In our capacity as a development organization, we react swiftly to natural disasters in partner countries. In Nepal, for example, Helvetas combines reconstruction after the 2015 earthquake with vocational training, thus contributing to sustainable development.
Earthquakes. Droughts. Tropical storms. Like other international organizations and multinational companies, we are also confronted with natural disasters in partner countries. After the first shockwave, Helvetas experts on location and in Switzerland plan an humanitarian response. What is the government doing about the situation? What are other organizations doing about it? How can we make the most of our own structures and connections to help out in the regions affected? Can we let others use our structures? And what can donors in Switzerland do to help?
So it was after the earthquakes hit Nepal in April and May 2015, killing nearly 9,000 people and destroying over 600,000 buildings. As our first humanitarian response, Helvetas staff brought badly needed tarpaulins, medicine and food to the Sindhupalchok and Gorkha regions, where we have been carrying out development projects for many years now.
We began reconstruction efforts a few weeks later, working closely together with the Swiss NGO Solidar Suisse. We repaired damaged water supply systems. We had local experts develop a model house made of dry masonry and wood that is more likely to withstand future quakes. The 300 local experts required for this purpose were trained on the job, which constitutes a contribution to the country’s development that goes far beyond an humanitarian response.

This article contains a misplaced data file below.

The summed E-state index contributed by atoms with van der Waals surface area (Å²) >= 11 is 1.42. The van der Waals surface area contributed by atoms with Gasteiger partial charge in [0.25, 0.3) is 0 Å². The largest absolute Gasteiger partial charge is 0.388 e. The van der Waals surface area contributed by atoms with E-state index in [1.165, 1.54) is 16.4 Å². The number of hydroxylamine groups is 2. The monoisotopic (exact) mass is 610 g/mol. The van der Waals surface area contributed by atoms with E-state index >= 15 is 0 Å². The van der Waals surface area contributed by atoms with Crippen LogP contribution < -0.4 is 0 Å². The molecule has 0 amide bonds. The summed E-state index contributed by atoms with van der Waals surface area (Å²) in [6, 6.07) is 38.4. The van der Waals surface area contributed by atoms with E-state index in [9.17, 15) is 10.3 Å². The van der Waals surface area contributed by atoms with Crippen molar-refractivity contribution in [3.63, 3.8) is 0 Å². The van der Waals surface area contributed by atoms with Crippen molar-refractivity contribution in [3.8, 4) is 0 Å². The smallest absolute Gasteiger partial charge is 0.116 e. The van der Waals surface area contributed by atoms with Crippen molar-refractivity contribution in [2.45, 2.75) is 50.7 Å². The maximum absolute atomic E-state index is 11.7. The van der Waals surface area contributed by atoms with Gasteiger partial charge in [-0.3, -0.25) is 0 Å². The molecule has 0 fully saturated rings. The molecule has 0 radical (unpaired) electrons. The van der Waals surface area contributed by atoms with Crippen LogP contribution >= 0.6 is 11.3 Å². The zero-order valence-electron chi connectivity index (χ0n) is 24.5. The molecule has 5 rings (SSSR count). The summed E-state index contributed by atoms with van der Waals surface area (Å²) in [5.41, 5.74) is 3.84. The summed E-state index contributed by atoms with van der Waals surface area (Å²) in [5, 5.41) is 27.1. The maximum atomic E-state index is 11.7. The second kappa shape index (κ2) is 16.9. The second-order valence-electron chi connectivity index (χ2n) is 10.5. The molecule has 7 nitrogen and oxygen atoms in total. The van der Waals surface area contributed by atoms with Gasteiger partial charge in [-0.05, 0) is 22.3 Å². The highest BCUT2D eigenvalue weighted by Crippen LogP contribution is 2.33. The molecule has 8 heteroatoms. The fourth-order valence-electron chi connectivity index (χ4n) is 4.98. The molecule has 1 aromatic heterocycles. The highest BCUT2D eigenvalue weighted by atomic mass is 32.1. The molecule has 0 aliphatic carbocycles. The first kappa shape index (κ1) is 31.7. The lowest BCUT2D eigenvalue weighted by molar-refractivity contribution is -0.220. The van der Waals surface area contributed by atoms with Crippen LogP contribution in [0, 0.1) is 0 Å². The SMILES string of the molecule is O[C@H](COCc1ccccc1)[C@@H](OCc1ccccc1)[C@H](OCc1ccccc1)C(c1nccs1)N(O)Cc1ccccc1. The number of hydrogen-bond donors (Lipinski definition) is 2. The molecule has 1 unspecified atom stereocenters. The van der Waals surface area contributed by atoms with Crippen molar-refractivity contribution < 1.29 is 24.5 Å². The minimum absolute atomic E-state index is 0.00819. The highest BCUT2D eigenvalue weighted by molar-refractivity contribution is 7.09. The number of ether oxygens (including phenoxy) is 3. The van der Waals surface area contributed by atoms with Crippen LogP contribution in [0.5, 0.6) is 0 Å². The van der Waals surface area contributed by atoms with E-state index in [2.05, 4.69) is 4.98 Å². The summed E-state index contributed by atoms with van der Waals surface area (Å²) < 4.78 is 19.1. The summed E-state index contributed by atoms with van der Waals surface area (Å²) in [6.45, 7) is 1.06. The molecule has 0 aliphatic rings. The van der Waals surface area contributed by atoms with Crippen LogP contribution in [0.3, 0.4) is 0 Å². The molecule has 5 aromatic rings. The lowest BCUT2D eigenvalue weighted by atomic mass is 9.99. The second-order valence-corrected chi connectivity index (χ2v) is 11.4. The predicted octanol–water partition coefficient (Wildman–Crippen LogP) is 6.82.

Experts were also trained to rebuild 34 schools, a project initiated by Helvetas and Caritas Switzerland. Latrine builders and plumbers equipped the new schools with functional water supply systems and latrines. Furthermore, Helvetas arranged for the repairs to the damaged suspension bridges that had been built in a previous Helvetas project. In a project to promote organic fair trade coffee, 50 processing facilities with pulping machines were repaired as well.
The fact that Helvetas combined reconstruction with development aid was noted and highly appreciated by other organizations: the UK Secretary of State for International Development commissioned Helvetas to train 6,500 masons and 1,000 carpenters to build safe houses – which gave the project a wider focus on development cooperation.
Helvetas funded its humanitarian response in Nepal using donations as well as contributions from Swiss Solidarity (known in Switzerland as Glückskette), a fundraising foundation for humanitarian relief.
Daulima Sherpa (40), a farmer and earthquake victim trained in building quakeproof houses